Getting back to the burger, researchers created it by assembling sheets of test tube meat grown from stem cells into a single “schmeat” five-ounce burger at a total cost of more than $330,000 or approximately $1 million/pound. Schmeat, a portmanteau of “sheet” and “meat”, is one of the terms coined for the bioengineered meat. Google co-founder Sergey Brin picked up the tab for this test tube burger at a price tag that was 100,000 times more expensive than a typical fast food burger.

The only connection between this burger and an actual cow was a relatively small number of stem cells that had to be sourced at some point from living cow muscle. In principle the same technology can easily go beyond beef. It simply would depend on stem cells being available from any given species. The sky, or shall I say barnyard or forest, is the limit when it comes to the possible types of stem cell engineered meats and fast food products that could made in the same manner in the near future.

The stem cells involved could be of a variety of types ranging from muscle and fat stem cells to so-called pluripotent stem cells that can make essentially any type of cell. In fact, the inclusion of both muscle and fat tissue in a burger would likely make it tastier.

Nine years ago the first mammal, Dolly the sheep, was cloned. Snuppy, produced in 2005 by controversial Korean stem cell researcher Hwang Woo-Suk, was the first dog cloned. We now have the possibility of a cloned pork or beef hotdog made from stem cells becoming a reality in the next few years. Woo-Suk is also involved in a de-extinction effort to clone actual living Wooly Mammoths.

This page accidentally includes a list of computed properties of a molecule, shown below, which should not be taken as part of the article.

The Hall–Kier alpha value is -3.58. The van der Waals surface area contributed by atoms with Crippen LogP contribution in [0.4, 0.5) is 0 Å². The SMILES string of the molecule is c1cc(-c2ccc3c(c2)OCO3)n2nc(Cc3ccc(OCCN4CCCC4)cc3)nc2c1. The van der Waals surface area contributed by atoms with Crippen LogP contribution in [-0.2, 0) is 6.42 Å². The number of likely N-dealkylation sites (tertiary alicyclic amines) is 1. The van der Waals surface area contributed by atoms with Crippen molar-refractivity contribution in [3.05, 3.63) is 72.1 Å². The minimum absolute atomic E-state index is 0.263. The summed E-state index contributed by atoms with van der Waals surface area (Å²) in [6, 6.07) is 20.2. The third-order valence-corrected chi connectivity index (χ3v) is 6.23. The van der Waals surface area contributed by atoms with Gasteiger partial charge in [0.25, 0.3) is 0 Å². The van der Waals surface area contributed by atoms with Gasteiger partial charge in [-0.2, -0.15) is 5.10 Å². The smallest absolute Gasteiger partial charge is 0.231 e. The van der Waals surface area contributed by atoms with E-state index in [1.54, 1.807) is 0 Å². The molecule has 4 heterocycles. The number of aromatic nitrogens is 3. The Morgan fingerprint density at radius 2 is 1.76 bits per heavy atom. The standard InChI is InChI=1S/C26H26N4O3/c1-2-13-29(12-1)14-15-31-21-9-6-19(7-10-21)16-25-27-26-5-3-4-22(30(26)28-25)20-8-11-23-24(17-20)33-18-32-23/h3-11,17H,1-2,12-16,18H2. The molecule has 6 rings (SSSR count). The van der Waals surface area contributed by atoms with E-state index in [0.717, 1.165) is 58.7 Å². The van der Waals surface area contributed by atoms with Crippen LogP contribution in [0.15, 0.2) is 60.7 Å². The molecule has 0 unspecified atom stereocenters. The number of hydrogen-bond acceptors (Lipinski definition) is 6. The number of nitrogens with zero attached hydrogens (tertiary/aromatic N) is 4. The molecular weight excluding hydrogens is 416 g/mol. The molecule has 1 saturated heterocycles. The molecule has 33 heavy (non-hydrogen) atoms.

In principle one could even grow such “delicacies” as abalone meat, rhino horns, tiger parts, or shark fins entirely in a lab from stem cells, perhaps saving endangered or threatened species.

Some have even raised the disturbing possibility of making human meat for consumption by people from human stem cells. Would this be a high-tech form of cannibalism? In theory, one could even make burgers from a consumer’s very own stem cells creating a new form of autophagy (self-digestion) that cell biologists never imagined. You could have yourself and eat it/yourself too.

Beyond mind-bending ethical issues, more immediate concerns about stem cell produced meats relate to safety issues. A safety mantra is drilled into the minds of researchers from day one of their careers: do not eat in the lab! Therefore, for many biologists the idea of eating something actually made entirely in a lab seems on first glance, well, crazy. Labs can have all kinds of viruses, chemicals, and other hazards.

On the other hand, test tube food would likely be manufactured in so-called “clean” labs of the same kind designed for producing stem cell products intended for human use. Such labs are likely infinitely cleaner and safer than your average cattle ranch and butcher shop. Still I found it concerning that the team that made the first test tube burger served it right up to human taste testers and downplayed safety concerns in videos of the tasting that were on TV.

The rationale for lab grown meat is to create a new, more ethical and sustainable reality of food production. In this envisioned future, meat would come from labs grown by researchers from stem cells rather than from farms grown by farmers from animals. Hypothetically the goals of increasing environmental sustainability and promoting animal welfare are noble, but I just do not believe that lab grown meat is the way to achieve these objectives any time soon.